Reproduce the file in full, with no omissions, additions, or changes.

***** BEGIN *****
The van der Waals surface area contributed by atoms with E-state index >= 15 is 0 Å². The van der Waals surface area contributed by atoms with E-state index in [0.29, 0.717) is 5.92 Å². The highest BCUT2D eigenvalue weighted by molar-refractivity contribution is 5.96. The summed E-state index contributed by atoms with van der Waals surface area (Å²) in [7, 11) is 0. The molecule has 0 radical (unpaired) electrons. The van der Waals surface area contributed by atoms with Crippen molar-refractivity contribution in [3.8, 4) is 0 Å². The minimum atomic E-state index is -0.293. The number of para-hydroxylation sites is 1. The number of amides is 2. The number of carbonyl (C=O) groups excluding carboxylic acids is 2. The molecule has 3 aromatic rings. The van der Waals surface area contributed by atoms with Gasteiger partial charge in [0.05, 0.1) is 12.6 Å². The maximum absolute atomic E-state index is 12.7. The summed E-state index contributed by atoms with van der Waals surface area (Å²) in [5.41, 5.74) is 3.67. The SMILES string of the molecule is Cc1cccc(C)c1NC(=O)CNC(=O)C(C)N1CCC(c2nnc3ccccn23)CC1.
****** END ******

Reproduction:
The van der Waals surface area contributed by atoms with E-state index >= 15 is 0 Å². The van der Waals surface area contributed by atoms with E-state index in [0.29, 0.717) is 5.92 Å². The highest BCUT2D eigenvalue weighted by molar-refractivity contribution is 5.96. The summed E-state index contributed by atoms with van der Waals surface area (Å²) in [7, 11) is 0. The molecule has 0 radical (unpaired) electrons. The van der Waals surface area contributed by atoms with Crippen molar-refractivity contribution in [3.8, 4) is 0 Å². The minimum atomic E-state index is -0.293. The number of para-hydroxylation sites is 1. The number of amides is 2. The number of carbonyl (C=O) groups excluding carboxylic acids is 2. The molecule has 3 aromatic rings. The van der Waals surface area contributed by atoms with Gasteiger partial charge in [0.05, 0.1) is 12.6 Å². The maximum absolute atomic E-state index is 12.7. The summed E-state index contributed by atoms with van der Waals surface area (Å²) in [5.41, 5.74) is 3.67. The SMILES string of the molecule is Cc1cccc(C)c1NC(=O)CNC(=O)C(C)N1CCC(c2nnc3ccccn23)CC1.